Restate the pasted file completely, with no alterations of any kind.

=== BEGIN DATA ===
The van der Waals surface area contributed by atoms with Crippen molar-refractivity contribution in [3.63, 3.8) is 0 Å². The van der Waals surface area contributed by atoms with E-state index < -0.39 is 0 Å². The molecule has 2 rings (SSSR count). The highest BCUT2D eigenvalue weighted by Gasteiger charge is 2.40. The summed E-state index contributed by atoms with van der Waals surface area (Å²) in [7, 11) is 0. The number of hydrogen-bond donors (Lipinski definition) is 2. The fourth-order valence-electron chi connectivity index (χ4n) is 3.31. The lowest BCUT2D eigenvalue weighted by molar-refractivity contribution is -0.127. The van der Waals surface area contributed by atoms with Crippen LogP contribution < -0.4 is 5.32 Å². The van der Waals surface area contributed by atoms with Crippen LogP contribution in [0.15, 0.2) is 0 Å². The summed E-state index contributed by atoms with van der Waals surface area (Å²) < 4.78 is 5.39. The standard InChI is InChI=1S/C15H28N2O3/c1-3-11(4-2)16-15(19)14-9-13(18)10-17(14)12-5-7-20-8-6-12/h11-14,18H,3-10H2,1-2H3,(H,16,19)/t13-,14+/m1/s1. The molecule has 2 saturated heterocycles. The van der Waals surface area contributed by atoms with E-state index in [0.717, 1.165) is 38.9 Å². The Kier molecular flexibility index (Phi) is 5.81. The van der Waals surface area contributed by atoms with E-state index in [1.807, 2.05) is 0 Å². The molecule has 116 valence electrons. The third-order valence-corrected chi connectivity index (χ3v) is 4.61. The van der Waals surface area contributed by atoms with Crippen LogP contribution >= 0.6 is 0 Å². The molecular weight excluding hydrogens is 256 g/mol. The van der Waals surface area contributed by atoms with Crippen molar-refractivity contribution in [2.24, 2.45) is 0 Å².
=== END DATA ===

The van der Waals surface area contributed by atoms with Crippen molar-refractivity contribution in [3.63, 3.8) is 0 Å². The van der Waals surface area contributed by atoms with E-state index < -0.39 is 0 Å². The molecule has 2 rings (SSSR count). The highest BCUT2D eigenvalue weighted by Gasteiger charge is 2.40. The summed E-state index contributed by atoms with van der Waals surface area (Å²) in [7, 11) is 0. The number of hydrogen-bond donors (Lipinski definition) is 2. The fourth-order valence-electron chi connectivity index (χ4n) is 3.31. The lowest BCUT2D eigenvalue weighted by molar-refractivity contribution is -0.127. The van der Waals surface area contributed by atoms with Crippen LogP contribution < -0.4 is 5.32 Å². The van der Waals surface area contributed by atoms with Crippen LogP contribution in [0.15, 0.2) is 0 Å². The summed E-state index contributed by atoms with van der Waals surface area (Å²) < 4.78 is 5.39. The standard InChI is InChI=1S/C15H28N2O3/c1-3-11(4-2)16-15(19)14-9-13(18)10-17(14)12-5-7-20-8-6-12/h11-14,18H,3-10H2,1-2H3,(H,16,19)/t13-,14+/m1/s1. The molecule has 2 saturated heterocycles. The van der Waals surface area contributed by atoms with E-state index in [0.717, 1.165) is 38.9 Å². The Kier molecular flexibility index (Phi) is 5.81. The van der Waals surface area contributed by atoms with E-state index in [1.807, 2.05) is 0 Å². The molecule has 116 valence electrons. The third-order valence-corrected chi connectivity index (χ3v) is 4.61. The van der Waals surface area contributed by atoms with Crippen LogP contribution >= 0.6 is 0 Å². The molecular weight excluding hydrogens is 256 g/mol. The van der Waals surface area contributed by atoms with Crippen molar-refractivity contribution in [2.24, 2.45) is 0 Å².